Randy Wang, the director of the Shanghai Children’s Book Fair (CCBF), is expecting more than 10,000 trade visitors at this year’s event, which is taking place later this month.
Wang told The Bookseller that the fair has grown 30% in size compared to last year, reflecting the growth in children’s book sales in China. “Last year the children’s book market volume grew by 15.6%, which represents a much higher growth rate compared to the average growth of the publishing market,” he said.
Publishers from more than 30 countries are exhibiting, including collective “pavilions” from France and Singapore. The UK stand, run by the Publishers Association, is the fair’s biggest and “keeps growing”, said Wang.
New developments at the fair will include a digital area, with more non-book related products, such as My Little Pony items from Hasbro, and an online matchmaking service, allowing exhibitors and trade visitors to set up meetings. However, books remain the key focus for Chinese publishers who want to acquire rights. According to Wang, Chinese publishers mostly work with their counterparts in the UK, US, France, Germany and Japan, but are increasingly turning to smaller publishers from further afield.
“As the copyright from large publishing groups has been sold, Chinese publishers are increasingly turning to publishers from other countries, like Brazil,” he said. “Chinese publishers represent a fast growing market, and most of them are open to new ideas. So all good content will be appreciated.”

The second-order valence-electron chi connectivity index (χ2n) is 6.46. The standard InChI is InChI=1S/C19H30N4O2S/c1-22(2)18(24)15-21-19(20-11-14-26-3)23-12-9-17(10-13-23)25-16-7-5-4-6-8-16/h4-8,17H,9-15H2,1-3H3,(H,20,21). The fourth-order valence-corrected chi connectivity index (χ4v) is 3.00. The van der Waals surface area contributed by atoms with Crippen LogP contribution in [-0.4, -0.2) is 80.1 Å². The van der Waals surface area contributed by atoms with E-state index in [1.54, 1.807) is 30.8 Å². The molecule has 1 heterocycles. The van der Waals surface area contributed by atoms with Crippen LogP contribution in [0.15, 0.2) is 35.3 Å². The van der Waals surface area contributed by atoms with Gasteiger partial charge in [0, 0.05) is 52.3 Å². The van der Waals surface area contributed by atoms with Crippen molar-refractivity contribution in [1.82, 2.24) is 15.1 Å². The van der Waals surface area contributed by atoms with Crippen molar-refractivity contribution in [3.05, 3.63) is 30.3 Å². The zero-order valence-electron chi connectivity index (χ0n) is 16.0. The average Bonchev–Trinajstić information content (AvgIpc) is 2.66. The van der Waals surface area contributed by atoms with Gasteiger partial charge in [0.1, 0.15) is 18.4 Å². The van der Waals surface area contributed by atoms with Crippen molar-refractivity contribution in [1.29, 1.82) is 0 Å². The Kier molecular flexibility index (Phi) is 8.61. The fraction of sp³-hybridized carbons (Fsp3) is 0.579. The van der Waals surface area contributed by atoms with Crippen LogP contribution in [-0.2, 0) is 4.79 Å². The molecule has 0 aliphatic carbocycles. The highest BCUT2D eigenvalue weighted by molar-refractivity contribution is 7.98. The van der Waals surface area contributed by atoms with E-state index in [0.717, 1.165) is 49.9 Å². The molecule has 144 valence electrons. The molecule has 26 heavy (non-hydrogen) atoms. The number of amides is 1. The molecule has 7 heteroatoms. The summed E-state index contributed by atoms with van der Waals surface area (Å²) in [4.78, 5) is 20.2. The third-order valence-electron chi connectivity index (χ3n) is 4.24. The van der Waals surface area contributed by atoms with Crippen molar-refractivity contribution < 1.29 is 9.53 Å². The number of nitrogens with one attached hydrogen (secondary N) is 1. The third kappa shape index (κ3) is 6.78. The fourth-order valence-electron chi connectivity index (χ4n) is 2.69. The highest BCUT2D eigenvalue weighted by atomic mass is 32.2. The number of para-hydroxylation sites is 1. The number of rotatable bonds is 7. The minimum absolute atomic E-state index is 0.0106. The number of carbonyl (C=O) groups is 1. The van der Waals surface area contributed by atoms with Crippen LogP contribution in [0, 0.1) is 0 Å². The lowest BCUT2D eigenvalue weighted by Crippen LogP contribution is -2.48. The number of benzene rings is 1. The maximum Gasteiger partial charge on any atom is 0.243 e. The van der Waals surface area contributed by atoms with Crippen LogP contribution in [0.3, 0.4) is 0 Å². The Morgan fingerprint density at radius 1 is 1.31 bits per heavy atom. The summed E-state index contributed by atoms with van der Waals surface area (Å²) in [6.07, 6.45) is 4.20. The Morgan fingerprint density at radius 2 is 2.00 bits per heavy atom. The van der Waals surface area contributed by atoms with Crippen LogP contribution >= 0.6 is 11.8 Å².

Currently the biggest areas of the children’s market are fiction, comic books and books about science, although Wang said parents are now paying more attention to children reading before the age of six so “this offers another niche area with great potential”.
CCBF takes place this year 18-20th November at the Shanghai World Expo Exhibition Centre. The Chen Bochui Children’s Literature Awards, which are open to international publishers, will take place on 17th November on the eve of the fair.
Several international publishers are taking part in this year’s Fellowship programme, which gives overseas publishers a five-day introduction to the industry in China, including Harry Gwinner, c.o.o. of Nowbrow/Flying Eye in the UK.